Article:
Five-day week debate continues in Saudi Arabia

Saudi Ministry of Labour terms contractor’s stance as ‘unreasonable’

Contracting companies have rejected Saudi Arabia’s plans for a 5 day week.

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Contracting companies in Saudi Arabia have turned down suggestions to implement a two day weekend for employees, despite most of the Kingdom’s companies implementing the ruling.

The contractors turned down the suggestion citing project delays as a possible consequence of the two day break, Arab News has reported.

The Kingdom’s Labor Ministry has termed the contractors’ reasoning as “unacceptable”, claiming the two-day weekend could instead contribute to increasing productivity, and many entrepreneurs have reportedly echoed this opinion.

Contracting companies fear losing their Saudi workers should they choose to not comply with the idea, thus endangering their less-than-10%-local workforce numbers.

The country’s wage protection program encourages Saudis to work in the heavily foreign-dominated private sector. The Labor Ministry is waiting on the consultative Shoura Council’s decision on the two-day weekend in the private sector.

The Riyadh Chamber of Commerce and Industry said the Ministry’s wage protection and Nitaqat programmes are at variance with the country’s Labor law and other regulations, but the Ministry rebutted the accusation as “baseless”, the report added. The RCCI also opposed the Ministry’s decision to increase the SR2,400 expat levy  – one charged on every foreigner employed in a firm in excess of Saudi workers.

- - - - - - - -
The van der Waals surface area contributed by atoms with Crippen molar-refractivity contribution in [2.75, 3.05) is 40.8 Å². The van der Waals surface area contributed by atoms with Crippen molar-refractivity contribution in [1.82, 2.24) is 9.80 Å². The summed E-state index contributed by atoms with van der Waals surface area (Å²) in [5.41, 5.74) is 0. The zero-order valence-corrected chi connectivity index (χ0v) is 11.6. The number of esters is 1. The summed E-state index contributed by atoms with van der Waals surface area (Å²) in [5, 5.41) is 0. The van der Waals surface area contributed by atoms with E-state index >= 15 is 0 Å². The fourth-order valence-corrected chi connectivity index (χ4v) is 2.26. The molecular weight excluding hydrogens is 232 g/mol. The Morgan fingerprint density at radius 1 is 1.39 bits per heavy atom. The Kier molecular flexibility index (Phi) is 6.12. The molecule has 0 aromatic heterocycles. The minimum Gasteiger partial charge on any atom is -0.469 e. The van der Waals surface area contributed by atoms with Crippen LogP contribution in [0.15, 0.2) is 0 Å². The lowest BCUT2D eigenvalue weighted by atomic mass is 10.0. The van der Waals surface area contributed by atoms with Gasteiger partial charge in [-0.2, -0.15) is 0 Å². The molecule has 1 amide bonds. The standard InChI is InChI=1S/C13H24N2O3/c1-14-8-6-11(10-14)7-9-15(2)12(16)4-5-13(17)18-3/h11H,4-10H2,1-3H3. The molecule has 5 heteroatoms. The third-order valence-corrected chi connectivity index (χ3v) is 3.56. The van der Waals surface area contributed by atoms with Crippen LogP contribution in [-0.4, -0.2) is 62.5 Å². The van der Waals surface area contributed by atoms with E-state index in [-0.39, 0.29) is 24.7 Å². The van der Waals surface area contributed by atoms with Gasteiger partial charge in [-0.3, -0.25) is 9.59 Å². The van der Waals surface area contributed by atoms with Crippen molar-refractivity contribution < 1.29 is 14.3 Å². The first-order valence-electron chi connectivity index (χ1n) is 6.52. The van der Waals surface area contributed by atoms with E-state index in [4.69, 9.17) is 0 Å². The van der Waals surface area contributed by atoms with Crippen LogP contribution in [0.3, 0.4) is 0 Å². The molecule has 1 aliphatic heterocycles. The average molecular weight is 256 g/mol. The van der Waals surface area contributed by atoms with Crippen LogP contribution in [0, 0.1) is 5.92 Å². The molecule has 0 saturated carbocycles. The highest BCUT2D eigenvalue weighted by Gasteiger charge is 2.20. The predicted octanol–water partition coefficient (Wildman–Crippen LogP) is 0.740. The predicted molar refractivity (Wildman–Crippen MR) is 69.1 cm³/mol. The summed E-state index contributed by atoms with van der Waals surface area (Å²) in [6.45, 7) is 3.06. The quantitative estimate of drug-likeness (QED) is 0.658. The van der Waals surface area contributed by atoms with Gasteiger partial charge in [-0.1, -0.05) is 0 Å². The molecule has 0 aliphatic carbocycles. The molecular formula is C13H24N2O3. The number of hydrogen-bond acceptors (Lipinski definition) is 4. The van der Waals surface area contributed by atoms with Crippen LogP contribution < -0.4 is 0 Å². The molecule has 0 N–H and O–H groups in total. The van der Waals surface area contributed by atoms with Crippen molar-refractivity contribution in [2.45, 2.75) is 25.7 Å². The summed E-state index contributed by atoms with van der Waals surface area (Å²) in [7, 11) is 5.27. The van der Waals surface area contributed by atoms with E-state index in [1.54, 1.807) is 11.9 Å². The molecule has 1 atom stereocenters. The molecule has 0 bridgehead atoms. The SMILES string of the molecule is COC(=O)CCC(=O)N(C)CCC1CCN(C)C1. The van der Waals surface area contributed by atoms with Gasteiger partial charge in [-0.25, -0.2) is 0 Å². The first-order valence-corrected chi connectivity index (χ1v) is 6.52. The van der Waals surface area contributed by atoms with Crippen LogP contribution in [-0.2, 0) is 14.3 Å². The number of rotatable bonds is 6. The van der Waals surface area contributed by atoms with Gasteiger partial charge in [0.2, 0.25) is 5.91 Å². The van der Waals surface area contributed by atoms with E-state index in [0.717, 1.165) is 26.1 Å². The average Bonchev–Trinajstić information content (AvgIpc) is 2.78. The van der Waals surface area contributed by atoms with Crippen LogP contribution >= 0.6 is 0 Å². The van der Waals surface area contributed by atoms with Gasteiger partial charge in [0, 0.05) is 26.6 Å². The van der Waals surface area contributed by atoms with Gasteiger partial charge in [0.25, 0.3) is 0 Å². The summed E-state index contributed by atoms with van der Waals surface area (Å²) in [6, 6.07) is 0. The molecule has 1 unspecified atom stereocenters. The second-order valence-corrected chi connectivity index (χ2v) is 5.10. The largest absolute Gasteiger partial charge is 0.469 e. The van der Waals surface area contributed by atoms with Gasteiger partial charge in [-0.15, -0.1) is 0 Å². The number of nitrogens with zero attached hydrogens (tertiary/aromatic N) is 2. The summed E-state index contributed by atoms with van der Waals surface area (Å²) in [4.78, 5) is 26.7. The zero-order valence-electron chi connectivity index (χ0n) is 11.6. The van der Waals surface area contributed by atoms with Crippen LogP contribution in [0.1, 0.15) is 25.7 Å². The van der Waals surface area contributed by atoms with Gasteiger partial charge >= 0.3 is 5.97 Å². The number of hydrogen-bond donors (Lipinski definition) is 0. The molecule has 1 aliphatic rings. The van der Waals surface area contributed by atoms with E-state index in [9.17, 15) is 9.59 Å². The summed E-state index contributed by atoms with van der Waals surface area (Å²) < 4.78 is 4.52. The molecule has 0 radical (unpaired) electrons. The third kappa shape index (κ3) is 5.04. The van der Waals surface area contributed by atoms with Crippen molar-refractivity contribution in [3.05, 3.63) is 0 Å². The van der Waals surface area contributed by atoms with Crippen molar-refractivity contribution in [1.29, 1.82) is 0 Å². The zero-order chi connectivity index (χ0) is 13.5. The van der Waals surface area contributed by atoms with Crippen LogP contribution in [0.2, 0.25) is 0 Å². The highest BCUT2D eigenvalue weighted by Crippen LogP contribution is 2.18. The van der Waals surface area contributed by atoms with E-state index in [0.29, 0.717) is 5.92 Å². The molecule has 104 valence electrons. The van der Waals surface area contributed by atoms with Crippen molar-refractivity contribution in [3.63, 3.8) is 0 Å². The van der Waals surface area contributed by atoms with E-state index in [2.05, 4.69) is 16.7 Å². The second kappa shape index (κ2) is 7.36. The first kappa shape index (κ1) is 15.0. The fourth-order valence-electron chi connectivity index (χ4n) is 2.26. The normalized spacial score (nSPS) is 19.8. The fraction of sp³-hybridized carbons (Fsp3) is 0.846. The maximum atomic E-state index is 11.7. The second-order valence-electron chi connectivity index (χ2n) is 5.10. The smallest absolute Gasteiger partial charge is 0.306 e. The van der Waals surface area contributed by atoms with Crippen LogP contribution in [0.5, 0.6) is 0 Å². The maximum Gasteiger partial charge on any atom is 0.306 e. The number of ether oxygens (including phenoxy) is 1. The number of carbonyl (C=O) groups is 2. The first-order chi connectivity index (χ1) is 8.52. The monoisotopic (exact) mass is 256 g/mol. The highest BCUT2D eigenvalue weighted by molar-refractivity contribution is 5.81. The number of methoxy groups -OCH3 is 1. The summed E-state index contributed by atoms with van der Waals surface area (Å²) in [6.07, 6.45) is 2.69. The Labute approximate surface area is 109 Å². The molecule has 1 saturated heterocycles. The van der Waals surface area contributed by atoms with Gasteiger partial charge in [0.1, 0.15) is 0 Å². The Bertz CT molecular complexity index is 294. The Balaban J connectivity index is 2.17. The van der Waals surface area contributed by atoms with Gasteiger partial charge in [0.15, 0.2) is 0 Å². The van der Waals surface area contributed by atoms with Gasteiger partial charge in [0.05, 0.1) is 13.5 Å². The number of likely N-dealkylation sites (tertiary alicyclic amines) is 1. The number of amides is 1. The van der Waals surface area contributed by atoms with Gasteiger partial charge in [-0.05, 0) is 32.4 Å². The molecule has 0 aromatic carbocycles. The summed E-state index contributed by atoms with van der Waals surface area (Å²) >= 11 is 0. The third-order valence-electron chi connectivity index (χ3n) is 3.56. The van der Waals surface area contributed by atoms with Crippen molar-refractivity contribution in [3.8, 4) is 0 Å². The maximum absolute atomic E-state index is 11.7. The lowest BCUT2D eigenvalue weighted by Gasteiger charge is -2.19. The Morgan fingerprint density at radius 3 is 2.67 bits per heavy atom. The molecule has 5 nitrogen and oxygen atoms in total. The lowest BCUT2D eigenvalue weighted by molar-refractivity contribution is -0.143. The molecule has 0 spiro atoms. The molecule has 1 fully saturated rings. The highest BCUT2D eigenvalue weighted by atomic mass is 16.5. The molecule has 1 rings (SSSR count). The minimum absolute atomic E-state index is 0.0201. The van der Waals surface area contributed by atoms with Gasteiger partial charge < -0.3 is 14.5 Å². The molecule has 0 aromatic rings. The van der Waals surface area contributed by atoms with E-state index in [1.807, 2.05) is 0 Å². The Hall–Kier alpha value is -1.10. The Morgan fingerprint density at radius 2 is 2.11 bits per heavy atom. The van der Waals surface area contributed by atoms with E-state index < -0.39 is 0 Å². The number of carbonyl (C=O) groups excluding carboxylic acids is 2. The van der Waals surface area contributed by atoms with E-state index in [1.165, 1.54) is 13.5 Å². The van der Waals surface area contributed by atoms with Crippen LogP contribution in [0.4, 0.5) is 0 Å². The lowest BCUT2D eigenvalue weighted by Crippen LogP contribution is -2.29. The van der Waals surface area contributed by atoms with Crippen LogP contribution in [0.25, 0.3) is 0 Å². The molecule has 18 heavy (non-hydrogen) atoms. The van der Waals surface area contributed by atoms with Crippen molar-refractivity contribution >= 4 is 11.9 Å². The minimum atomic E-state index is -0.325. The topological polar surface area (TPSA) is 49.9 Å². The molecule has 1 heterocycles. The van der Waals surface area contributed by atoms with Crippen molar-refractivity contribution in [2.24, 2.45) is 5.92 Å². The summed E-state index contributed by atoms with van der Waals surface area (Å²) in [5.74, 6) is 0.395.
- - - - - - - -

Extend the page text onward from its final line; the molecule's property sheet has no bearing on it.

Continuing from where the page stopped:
The Human Resource Development Fund, an affiliate of the Ministry had three months ago agreed to increase the government’s contribution for the employment of Saudis in a private firm from the current SR3,000 by an additional SR1,000 per month, especially for those working in green and platinum categories.

These companies will receive SR4,000 in the first year with amounts decreasing by SR1,000 each over the next two years for every newly employed local. The Ministry estimates around 10% of the country’s private firms are in the platinum category, and 40% in the green.

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